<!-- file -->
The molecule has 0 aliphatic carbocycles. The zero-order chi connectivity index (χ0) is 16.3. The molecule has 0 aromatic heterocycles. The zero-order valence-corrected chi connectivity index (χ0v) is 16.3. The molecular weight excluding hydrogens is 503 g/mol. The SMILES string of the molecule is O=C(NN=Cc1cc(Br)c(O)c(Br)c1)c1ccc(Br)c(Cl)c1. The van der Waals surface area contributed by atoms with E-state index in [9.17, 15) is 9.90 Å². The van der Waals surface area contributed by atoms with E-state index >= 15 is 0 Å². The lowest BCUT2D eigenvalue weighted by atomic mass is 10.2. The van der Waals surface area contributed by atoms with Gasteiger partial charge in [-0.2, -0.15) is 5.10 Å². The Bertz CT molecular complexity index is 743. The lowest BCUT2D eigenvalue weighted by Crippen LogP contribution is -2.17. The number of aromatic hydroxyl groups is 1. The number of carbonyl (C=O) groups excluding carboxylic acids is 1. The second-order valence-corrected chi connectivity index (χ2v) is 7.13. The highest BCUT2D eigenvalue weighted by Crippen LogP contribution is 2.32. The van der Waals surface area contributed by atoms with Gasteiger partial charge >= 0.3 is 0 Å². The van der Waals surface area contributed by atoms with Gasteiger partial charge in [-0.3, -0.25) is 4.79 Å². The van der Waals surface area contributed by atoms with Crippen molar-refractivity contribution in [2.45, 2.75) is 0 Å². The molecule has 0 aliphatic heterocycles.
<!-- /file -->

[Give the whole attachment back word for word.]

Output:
The molecule has 0 aliphatic carbocycles. The zero-order chi connectivity index (χ0) is 16.3. The molecule has 0 aromatic heterocycles. The zero-order valence-corrected chi connectivity index (χ0v) is 16.3. The molecular weight excluding hydrogens is 503 g/mol. The SMILES string of the molecule is O=C(NN=Cc1cc(Br)c(O)c(Br)c1)c1ccc(Br)c(Cl)c1. The van der Waals surface area contributed by atoms with E-state index in [9.17, 15) is 9.90 Å². The van der Waals surface area contributed by atoms with E-state index >= 15 is 0 Å². The lowest BCUT2D eigenvalue weighted by atomic mass is 10.2. The van der Waals surface area contributed by atoms with Gasteiger partial charge in [-0.2, -0.15) is 5.10 Å². The Bertz CT molecular complexity index is 743. The lowest BCUT2D eigenvalue weighted by Crippen LogP contribution is -2.17. The number of aromatic hydroxyl groups is 1. The number of carbonyl (C=O) groups excluding carboxylic acids is 1. The second-order valence-corrected chi connectivity index (χ2v) is 7.13. The highest BCUT2D eigenvalue weighted by Crippen LogP contribution is 2.32. The van der Waals surface area contributed by atoms with Gasteiger partial charge >= 0.3 is 0 Å². The van der Waals surface area contributed by atoms with Gasteiger partial charge in [-0.3, -0.25) is 4.79 Å². The van der Waals surface area contributed by atoms with Crippen molar-refractivity contribution in [2.45, 2.75) is 0 Å². The molecule has 0 aliphatic heterocycles.